An El Segundo maker of bio-based plastics has agreed to supply its resin to the manufacturer of one of the world’s first biodegradable pens.

Cereplast Inc. says it inked a deal with S.R. Promocionais Ltda., based in Sao Paulo, Brazil, to make organic resin for that company’s new Eko BIO pen. Resin in the raw material from which plastic is made.

The pen, which is supposed to look and perform like a standard ballpoint, has been available in Brazil and South America since June and is expected to start showing up on store shelves in the United States in the fall.

Resin produced at Cereplast’s facility in Seymour, Ind., is made from corn, wheat, tapioca and potato starches instead of a petroleum base. As a result, it is biodegradable, reverting back to its natural elements at a compost center in less than six months.

“It looks like a traditional pen and you will not be able to tell the difference,” said Frederick Scheer, the company’s chief executive. “It’s the first pen of its kind made from our product.”

The plastic components manufactured from Cereplast’s resin are used for the pen’s packaging, cap and body. The ball and ink case are made from tungsten, while the ink is nontoxic and supplied by an Italian company.

The deal isn’t a big one for Cereplast, which has said it has entered into agreements to ship 16 million pounds of resin in 2010 to a customer base that includes the maker of Solo disposable cups and Dorel Juvenile, a Canadian maker of infant products.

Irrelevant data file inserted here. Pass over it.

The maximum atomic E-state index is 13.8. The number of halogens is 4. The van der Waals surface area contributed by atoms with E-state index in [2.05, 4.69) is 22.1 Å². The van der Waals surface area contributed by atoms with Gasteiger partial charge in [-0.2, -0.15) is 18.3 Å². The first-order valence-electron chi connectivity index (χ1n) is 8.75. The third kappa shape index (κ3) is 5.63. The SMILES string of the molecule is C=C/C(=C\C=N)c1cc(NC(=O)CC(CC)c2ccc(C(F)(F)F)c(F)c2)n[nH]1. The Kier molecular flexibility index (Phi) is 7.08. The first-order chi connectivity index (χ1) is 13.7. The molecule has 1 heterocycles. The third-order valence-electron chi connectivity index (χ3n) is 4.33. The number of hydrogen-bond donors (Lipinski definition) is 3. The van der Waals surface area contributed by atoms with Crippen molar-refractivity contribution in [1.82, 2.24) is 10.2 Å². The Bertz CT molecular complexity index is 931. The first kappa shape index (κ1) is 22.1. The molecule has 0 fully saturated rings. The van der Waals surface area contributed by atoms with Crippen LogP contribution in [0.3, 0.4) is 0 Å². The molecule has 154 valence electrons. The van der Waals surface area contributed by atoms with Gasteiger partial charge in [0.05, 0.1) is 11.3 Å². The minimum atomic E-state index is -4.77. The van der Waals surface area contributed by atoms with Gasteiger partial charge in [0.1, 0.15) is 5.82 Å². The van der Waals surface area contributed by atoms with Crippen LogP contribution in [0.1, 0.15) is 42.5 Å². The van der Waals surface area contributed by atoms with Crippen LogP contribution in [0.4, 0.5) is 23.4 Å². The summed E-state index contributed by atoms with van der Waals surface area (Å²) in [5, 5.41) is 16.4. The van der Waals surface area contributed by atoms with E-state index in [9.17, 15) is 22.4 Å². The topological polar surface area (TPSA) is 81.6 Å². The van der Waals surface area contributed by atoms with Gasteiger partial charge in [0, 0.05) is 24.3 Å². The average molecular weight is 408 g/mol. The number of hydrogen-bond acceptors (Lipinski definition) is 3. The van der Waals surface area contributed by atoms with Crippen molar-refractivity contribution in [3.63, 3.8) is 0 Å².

Scheer estimates the S.R. Promocionais agreement will only add “a few thousand pounds of resin” to the company’s production base, but he said he’s excited about the deal, which should provide good marketing opportunities.

“In a couple of weeks, I should have 5,000 or 6,000 (pens) in my office,” he said.

The deal comes on the heels of a tough 2009 for Cereplast, which saw sales fall 50 percent amid the recession, forcing it to lay off 45 of its 70 workers. The first quarter wasn’t much better. The company trimmed its losses by a few hundred thousand dollars but the red ink still totaled $1.69 million.

The company attributed the decline to the fact that it had moved manufacturing operations from California to Indiana, forcing operations to be temporarily suspended. But big investors still seem interested in the company.


For reprint and licensing requests for this article, CLICK HERE.